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Doug's Mailbag: Forefront and Security Essentials Thoughts

One reader points out some facts Doug may have gotten wrong in his Forefront blog entry:

I'm not sure why you say it comes with a "built-in firewall." To quote the article: "...includes firewall integration and enhanced protection against Internet-borne exploits. With the firewall integration, users now have the option to turn Windows firewall on or off."

I can tell you from personal experience with both the new version of MSE and the new version of FF, there is no additional firewall included.

You also might want to have the author of the article last week on the Forefront 2010 go back and do a little research. No previous version of FF have used SCCM (the first version used SCOM, and version 2, "Stirling" also used SCOM -- but that project has been canceled).

Here's some positive reader praise for Microsoft's Security Essentials:

I use MS Security Essentials (SE) on my three home PCs and love it. I found out yesterday one of our clients, a multinational corporation, will be using SE on all of the PCs/notebooks at their two U.S. locations. I'd guess that is about 250 nodes. I looked into the EULA and discovered it is meant for home use and also for home-based small businesses. I don't think he should be using it for that, but he says it works great.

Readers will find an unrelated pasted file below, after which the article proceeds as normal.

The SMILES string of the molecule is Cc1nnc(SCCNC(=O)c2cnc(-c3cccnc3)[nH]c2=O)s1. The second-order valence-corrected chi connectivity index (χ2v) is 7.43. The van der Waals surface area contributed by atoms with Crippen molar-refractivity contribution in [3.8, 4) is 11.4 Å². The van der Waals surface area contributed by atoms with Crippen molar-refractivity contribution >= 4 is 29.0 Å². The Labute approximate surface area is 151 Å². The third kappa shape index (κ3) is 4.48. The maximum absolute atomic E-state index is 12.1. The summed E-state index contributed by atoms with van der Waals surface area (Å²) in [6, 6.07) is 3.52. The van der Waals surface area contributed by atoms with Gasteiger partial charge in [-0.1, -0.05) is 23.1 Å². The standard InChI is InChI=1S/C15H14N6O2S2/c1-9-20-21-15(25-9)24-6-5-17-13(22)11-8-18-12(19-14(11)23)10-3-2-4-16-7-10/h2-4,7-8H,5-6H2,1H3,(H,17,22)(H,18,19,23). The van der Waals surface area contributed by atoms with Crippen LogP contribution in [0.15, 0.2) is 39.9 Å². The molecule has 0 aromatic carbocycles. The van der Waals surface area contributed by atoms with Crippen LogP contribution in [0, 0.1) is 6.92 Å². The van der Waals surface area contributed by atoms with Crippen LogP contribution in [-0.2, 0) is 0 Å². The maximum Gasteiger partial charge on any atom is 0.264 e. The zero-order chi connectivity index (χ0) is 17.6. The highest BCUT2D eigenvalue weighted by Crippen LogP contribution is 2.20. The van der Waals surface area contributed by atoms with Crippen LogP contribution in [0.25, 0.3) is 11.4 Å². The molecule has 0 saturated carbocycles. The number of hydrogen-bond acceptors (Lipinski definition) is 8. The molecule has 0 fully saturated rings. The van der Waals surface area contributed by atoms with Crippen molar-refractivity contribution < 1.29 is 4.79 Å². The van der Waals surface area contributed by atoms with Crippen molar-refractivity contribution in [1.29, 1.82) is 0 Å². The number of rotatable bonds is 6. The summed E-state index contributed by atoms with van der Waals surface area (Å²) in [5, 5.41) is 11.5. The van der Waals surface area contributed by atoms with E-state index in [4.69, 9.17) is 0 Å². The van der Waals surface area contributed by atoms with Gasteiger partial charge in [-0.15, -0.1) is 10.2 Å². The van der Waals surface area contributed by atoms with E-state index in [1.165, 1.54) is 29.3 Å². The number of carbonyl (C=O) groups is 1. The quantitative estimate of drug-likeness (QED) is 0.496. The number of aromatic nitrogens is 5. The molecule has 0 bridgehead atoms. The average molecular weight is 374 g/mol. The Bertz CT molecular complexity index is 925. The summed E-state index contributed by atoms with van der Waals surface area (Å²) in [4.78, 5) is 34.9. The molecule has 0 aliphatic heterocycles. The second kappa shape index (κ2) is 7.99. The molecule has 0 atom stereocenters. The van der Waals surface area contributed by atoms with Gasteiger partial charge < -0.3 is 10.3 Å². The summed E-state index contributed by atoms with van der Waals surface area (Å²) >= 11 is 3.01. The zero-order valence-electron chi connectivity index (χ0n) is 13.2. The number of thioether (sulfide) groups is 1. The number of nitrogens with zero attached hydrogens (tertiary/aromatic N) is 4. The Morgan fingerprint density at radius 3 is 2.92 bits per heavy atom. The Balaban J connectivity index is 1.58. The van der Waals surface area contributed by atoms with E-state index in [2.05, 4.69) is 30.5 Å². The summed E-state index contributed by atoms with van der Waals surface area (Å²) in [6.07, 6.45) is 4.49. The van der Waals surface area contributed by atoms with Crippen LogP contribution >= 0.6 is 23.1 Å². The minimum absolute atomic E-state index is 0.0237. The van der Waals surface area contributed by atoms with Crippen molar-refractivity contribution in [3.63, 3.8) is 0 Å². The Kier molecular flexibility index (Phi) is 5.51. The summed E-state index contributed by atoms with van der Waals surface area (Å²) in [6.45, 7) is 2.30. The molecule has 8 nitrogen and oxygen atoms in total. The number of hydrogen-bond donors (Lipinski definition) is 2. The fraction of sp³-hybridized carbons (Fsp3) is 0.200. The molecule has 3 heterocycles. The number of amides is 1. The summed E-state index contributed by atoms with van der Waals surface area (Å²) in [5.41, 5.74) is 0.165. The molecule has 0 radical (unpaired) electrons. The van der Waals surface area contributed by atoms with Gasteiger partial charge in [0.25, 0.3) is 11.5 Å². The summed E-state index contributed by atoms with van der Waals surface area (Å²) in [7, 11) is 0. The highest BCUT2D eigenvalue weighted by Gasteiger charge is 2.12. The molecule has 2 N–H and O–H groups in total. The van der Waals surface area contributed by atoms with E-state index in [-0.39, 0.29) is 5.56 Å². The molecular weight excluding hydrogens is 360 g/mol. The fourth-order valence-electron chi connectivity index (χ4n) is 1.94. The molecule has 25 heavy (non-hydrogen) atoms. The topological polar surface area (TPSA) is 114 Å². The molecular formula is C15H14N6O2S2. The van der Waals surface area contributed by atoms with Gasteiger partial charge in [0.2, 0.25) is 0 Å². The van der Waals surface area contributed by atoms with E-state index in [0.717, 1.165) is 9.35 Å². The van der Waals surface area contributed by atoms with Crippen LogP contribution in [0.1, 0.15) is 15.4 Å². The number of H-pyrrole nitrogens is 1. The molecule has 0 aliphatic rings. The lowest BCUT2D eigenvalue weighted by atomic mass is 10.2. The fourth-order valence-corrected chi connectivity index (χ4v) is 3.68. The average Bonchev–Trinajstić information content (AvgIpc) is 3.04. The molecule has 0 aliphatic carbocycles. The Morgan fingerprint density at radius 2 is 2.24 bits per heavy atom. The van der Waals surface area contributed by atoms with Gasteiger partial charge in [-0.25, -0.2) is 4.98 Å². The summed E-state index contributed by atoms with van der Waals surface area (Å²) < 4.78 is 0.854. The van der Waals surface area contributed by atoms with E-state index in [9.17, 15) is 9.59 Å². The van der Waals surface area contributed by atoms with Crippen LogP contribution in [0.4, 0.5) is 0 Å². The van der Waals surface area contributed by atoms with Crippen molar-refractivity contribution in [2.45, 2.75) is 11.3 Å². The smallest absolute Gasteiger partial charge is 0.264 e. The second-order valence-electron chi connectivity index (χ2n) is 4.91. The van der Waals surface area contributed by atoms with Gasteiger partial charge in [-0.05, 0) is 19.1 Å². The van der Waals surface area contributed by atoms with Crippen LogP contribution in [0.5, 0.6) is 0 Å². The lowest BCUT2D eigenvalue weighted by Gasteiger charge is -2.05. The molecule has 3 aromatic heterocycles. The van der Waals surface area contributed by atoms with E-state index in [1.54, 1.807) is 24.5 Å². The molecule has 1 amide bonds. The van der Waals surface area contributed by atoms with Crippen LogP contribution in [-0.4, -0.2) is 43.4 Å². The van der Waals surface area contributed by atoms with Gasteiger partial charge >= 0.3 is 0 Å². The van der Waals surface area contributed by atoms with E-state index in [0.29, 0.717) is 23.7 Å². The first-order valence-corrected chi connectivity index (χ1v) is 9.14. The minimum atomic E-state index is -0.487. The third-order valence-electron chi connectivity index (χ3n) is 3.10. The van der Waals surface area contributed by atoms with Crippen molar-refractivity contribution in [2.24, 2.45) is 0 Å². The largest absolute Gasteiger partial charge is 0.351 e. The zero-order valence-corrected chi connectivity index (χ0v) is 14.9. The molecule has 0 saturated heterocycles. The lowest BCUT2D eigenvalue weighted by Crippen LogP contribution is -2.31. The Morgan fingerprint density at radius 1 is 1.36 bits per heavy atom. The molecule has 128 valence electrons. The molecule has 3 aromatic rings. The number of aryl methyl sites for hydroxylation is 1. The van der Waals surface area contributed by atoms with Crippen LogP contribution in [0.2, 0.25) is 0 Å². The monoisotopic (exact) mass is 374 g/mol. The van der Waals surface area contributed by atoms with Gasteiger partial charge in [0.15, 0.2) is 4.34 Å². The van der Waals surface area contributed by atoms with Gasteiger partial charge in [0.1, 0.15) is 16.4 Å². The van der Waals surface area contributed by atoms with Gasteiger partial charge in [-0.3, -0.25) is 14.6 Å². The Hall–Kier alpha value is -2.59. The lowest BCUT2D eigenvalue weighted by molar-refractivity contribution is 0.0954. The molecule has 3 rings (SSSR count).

Another client of ours told me yesterday he will be using ClamWin for his 40-node Windows network that we will also be migrating to Exchange Online soon.

I have installed MS Security Essentials on several consumer-client XP machines, Pro Version and Home Edition. It works very well -- easy to install and configuration is automatic. The GUI interface is easy to understand, even for novices.

It runs more efficiently than other paid antivirus programs (not bloated, slow startups, etc). Also, it found a virus that a very popular antivirus suite did not! I recommend it for home users.

Thank You Microsoft!

I have to say, I am hooked on MSE. I tested it out pretty extensively and researched it to see how its detection rates compared to other major engines. For detection and false-positive rates, it is one of the best in class (at least according to the guys and gals who test virus scanners).

As for how well it works in the real world, I had been a very big fan of McAfee VirusScan Enterprise prior to MSE. I have since been replacing VirusScan with MSE on everything I own and now recommend this to most small customers. I have noticed a LOT less speed slowdowns when using MSE. On VirusScan, I used to have the system get slow when sometimes opening programs. The VirusScan engine was scanning everything being opened. MSE hasn't slowed my machines down yet. Another benefit with MSE is that includes anti-spyware tools. Most virus scanning engines do not do spyware at the same time. MSE does and, from my experience, it has caught things that would have been missed by VirusScan. The updating process being integrated with Windows Update is a bonus, but not game changing. All engines update themselves (or can be set to). I just like it being in Windows Update. Lastly, the price is right. Free, fast and good beats any paid combination there is.

The big issue facing MSE adoption in the enterprise is the lack of centralized console and distribution tools. If Microsoft builds it in to System Center in the near future,e I think a few of those third-party security vendors better find new products. It is typical of Microsoft. The first few revs of a product are garbage. They just seem to persevere until they come up with a product that is a "must have." So far, I am satisfied with MSE and assume it will only get better.

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Posted on 08/23/2010 at 1:18 PM


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